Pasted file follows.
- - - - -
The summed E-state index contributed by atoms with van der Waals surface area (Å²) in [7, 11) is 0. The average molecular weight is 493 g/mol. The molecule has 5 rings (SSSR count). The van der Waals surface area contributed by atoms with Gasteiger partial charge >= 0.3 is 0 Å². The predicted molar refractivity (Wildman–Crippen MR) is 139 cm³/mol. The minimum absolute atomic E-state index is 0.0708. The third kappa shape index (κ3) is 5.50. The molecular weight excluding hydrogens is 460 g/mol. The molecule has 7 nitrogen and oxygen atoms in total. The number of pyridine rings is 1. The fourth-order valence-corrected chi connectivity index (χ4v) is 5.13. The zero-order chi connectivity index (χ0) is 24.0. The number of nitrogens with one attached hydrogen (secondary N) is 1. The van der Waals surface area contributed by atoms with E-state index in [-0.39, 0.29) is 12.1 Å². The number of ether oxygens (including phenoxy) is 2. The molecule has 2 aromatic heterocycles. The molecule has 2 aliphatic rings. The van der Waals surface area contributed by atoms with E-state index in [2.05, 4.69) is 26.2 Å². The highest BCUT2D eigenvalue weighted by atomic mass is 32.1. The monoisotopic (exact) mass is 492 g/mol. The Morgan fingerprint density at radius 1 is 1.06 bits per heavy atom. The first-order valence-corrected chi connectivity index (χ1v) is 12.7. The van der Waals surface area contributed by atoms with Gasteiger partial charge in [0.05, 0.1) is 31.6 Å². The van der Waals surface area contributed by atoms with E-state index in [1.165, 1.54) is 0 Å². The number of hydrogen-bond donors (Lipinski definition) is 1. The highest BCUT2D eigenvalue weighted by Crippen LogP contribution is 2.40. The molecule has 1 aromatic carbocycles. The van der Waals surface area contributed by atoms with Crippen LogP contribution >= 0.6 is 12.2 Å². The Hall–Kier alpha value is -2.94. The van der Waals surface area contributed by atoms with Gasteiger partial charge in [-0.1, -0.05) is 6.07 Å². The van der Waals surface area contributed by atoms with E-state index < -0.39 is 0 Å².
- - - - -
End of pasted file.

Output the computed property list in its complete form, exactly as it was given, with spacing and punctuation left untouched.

The summed E-state index contributed by atoms with van der Waals surface area (Å²) in [7, 11) is 0. The average molecular weight is 493 g/mol. The molecule has 5 rings (SSSR count). The van der Waals surface area contributed by atoms with Gasteiger partial charge >= 0.3 is 0 Å². The predicted molar refractivity (Wildman–Crippen MR) is 139 cm³/mol. The minimum absolute atomic E-state index is 0.0708. The third kappa shape index (κ3) is 5.50. The molecular weight excluding hydrogens is 460 g/mol. The molecule has 7 nitrogen and oxygen atoms in total. The number of pyridine rings is 1. The fourth-order valence-corrected chi connectivity index (χ4v) is 5.13. The zero-order chi connectivity index (χ0) is 24.0. The number of nitrogens with one attached hydrogen (secondary N) is 1. The van der Waals surface area contributed by atoms with E-state index in [-0.39, 0.29) is 12.1 Å². The number of ether oxygens (including phenoxy) is 2. The molecule has 2 aromatic heterocycles. The molecule has 2 aliphatic rings. The van der Waals surface area contributed by atoms with E-state index in [2.05, 4.69) is 26.2 Å². The highest BCUT2D eigenvalue weighted by atomic mass is 32.1. The monoisotopic (exact) mass is 492 g/mol. The Morgan fingerprint density at radius 1 is 1.06 bits per heavy atom. The first-order valence-corrected chi connectivity index (χ1v) is 12.7. The van der Waals surface area contributed by atoms with Gasteiger partial charge in [0.05, 0.1) is 31.6 Å². The van der Waals surface area contributed by atoms with E-state index in [1.165, 1.54) is 0 Å². The number of hydrogen-bond donors (Lipinski definition) is 1. The highest BCUT2D eigenvalue weighted by Crippen LogP contribution is 2.40. The molecule has 1 aromatic carbocycles. The van der Waals surface area contributed by atoms with Crippen LogP contribution >= 0.6 is 12.2 Å². The Hall–Kier alpha value is -2.94. The van der Waals surface area contributed by atoms with Gasteiger partial charge in [-0.1, -0.05) is 6.07 Å². The van der Waals surface area contributed by atoms with E-state index < -0.39 is 0 Å².